Surgical debridement continues to require a precise description of the procedure in order to be coded correctly based on numerous examples found in both the 2014 and 2015 editions of Coding Clinic. However, ICD-10-PCS terminology does provide directions for how the coder should proceed. Excision or no excision? What was the deepest tissue debrided? Was the approach open or percutaneous or percutaneous endoscopic/arthroscopic?
Incision and drainage of skin of a trunk abscess does not create a surgical Medicare severity DRG (MS-DRG) for an inpatient admission. However, incision and drainage of subcutaneous tissue and fascia of a trunk abscess can move over to the surgical MS-DRGs. Anatomical details are critical to correctly report these formerly simple procedure codes and ensure appropriate reimbursement.
Even though ICD-10-CM and PCS have been scheduled to become a reality for decades, it apparently was not sufficient time to fully prepare the new system. For example, not all surgical approaches or common variations of diagnoses have been included. Perhaps annual coding updates will identify and correct many of these gaps, but until that time, several accommodations have been published in Coding Clinic for ICD-10-CM.
Endoscopic banding of esophageal varices, open resection of brain tumor with placement of chemotherapy wafer, transbronchial needle aspiration biopsy of a mediastinal lymph node, and open placement of an intrauterine device during a C-section delivery are examples in which ICD-10-PCS fails to correctly report all components of the procedure. Several 2013 and 2014 Coding Clinic publications suggest temporary workarounds until the system can be updated for technical accuracy.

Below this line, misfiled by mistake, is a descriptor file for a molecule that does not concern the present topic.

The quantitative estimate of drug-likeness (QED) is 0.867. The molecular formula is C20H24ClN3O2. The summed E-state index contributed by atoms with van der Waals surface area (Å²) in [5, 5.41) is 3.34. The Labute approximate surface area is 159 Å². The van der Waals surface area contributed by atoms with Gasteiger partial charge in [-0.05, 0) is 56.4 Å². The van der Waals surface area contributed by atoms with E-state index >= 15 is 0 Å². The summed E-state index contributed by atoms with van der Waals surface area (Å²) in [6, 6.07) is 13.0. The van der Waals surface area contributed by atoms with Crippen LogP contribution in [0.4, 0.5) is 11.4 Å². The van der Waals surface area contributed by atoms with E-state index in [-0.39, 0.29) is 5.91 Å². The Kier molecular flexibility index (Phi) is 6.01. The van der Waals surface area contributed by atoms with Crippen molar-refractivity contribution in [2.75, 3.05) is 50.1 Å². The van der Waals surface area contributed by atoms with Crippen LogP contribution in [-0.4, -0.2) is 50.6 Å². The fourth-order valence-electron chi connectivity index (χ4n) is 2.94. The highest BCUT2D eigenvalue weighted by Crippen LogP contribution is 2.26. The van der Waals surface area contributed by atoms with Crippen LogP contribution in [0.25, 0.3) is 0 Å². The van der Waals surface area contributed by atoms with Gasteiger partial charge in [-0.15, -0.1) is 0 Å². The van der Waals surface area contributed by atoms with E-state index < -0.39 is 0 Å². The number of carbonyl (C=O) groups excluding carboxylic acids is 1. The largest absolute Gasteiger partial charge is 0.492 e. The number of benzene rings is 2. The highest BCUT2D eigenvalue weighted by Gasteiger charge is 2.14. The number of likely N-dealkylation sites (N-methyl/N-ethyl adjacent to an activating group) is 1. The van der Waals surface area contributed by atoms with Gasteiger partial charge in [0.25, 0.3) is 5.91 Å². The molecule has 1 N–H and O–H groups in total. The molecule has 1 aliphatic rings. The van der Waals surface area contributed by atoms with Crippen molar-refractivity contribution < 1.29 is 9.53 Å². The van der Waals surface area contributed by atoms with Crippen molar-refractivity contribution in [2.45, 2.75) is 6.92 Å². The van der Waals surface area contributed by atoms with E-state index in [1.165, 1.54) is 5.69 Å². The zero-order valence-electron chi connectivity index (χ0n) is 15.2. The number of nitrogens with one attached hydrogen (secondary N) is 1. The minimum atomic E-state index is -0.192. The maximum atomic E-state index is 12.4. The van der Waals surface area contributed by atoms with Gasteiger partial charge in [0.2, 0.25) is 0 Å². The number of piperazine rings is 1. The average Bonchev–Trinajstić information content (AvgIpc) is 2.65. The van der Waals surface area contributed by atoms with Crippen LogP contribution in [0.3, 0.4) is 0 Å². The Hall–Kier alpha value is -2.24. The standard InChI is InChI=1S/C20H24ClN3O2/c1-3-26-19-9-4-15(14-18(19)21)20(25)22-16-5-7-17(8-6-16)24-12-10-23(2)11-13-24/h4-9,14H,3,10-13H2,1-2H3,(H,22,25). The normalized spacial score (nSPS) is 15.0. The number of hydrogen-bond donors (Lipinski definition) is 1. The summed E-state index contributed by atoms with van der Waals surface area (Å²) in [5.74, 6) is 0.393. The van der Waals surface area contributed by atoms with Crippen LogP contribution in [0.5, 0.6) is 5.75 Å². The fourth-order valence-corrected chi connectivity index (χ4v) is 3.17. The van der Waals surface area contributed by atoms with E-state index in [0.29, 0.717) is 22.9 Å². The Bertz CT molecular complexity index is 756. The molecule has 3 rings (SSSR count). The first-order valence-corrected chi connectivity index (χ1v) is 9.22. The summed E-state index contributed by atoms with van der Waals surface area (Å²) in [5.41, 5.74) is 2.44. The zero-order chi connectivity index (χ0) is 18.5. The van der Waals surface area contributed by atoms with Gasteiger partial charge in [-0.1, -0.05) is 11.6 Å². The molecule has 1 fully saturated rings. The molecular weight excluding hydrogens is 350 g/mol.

Surprisingly, procedures that are clinically diagnostic in nature are not necessarily reported as diagnostic procedures. For example, a diagnostic lumbar puncture is reported with a "diagnostic" seventh character if it's performed for biopsy. However, if the diagnostic evaluation includes only laboratory chemistries or cultures, it's not defined or reported with the seventh character X.
ICD-10 is a new frontier. Surprises and unexpected findings are part of the deal. To help navigate tricky terrain, coders who identify significant changes, and new rules and coding options should share them with colleagues and professional associations. Work together, communicate with peers, and take advantage of the professionals who staff the American Hospital Association's Coding Clinic Advisor (www.codingclinicadvisor.com) to help make the transition as smooth, productive, and painless as possible.
— Judy Sturgeon, CCS, CCDS, is the clinical coding/reimbursement compliance manager at Harris County Hospital District in Houston and a contributing editor at For The Record. While her initial education was in medical technology, she has been in hospital coding and compliance for 26 years.